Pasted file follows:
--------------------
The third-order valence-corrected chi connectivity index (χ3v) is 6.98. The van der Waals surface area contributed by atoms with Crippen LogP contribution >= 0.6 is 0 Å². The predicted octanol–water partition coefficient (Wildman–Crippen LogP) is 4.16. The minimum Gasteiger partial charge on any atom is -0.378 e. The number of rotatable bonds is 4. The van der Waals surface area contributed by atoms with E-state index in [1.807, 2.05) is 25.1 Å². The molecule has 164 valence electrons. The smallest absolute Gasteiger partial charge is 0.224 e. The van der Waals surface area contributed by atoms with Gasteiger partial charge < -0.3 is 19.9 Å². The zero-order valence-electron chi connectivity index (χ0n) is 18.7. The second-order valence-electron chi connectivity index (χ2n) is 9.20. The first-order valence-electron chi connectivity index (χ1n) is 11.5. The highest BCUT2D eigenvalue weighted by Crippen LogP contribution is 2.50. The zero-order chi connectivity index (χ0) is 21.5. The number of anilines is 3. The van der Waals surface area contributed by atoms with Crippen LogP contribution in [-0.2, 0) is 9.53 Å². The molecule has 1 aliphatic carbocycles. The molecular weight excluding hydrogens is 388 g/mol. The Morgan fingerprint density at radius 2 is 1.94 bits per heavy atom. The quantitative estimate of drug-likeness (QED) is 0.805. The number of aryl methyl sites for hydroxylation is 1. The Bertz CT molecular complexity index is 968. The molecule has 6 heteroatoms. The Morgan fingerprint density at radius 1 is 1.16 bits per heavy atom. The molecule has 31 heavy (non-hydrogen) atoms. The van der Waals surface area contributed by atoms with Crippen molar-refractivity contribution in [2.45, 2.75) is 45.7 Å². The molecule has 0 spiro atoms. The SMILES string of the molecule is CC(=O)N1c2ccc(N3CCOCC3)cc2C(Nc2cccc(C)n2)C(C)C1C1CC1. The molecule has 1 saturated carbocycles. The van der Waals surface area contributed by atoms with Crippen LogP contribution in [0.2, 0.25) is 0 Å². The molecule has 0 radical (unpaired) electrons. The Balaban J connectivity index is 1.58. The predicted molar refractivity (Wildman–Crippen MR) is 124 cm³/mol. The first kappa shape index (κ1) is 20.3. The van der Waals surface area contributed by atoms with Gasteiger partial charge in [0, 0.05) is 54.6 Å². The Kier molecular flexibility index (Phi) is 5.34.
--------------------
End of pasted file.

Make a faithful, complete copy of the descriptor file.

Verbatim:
The third-order valence-corrected chi connectivity index (χ3v) is 6.98. The van der Waals surface area contributed by atoms with Crippen LogP contribution >= 0.6 is 0 Å². The predicted octanol–water partition coefficient (Wildman–Crippen LogP) is 4.16. The minimum Gasteiger partial charge on any atom is -0.378 e. The number of rotatable bonds is 4. The van der Waals surface area contributed by atoms with E-state index in [1.807, 2.05) is 25.1 Å². The molecule has 164 valence electrons. The smallest absolute Gasteiger partial charge is 0.224 e. The van der Waals surface area contributed by atoms with Gasteiger partial charge < -0.3 is 19.9 Å². The zero-order valence-electron chi connectivity index (χ0n) is 18.7. The second-order valence-electron chi connectivity index (χ2n) is 9.20. The first-order valence-electron chi connectivity index (χ1n) is 11.5. The highest BCUT2D eigenvalue weighted by Crippen LogP contribution is 2.50. The zero-order chi connectivity index (χ0) is 21.5. The number of anilines is 3. The van der Waals surface area contributed by atoms with Crippen LogP contribution in [-0.2, 0) is 9.53 Å². The molecule has 1 aliphatic carbocycles. The molecular weight excluding hydrogens is 388 g/mol. The Morgan fingerprint density at radius 2 is 1.94 bits per heavy atom. The quantitative estimate of drug-likeness (QED) is 0.805. The number of aryl methyl sites for hydroxylation is 1. The Bertz CT molecular complexity index is 968. The molecule has 6 heteroatoms. The Morgan fingerprint density at radius 1 is 1.16 bits per heavy atom. The molecule has 31 heavy (non-hydrogen) atoms. The van der Waals surface area contributed by atoms with Crippen molar-refractivity contribution in [2.45, 2.75) is 45.7 Å². The molecule has 0 spiro atoms. The SMILES string of the molecule is CC(=O)N1c2ccc(N3CCOCC3)cc2C(Nc2cccc(C)n2)C(C)C1C1CC1. The molecule has 1 saturated carbocycles. The van der Waals surface area contributed by atoms with Crippen LogP contribution in [0.2, 0.25) is 0 Å². The molecule has 0 radical (unpaired) electrons. The Balaban J connectivity index is 1.58. The predicted molar refractivity (Wildman–Crippen MR) is 124 cm³/mol. The first kappa shape index (κ1) is 20.3. The van der Waals surface area contributed by atoms with Gasteiger partial charge in [0, 0.05) is 54.6 Å². The Kier molecular flexibility index (Phi) is 5.34.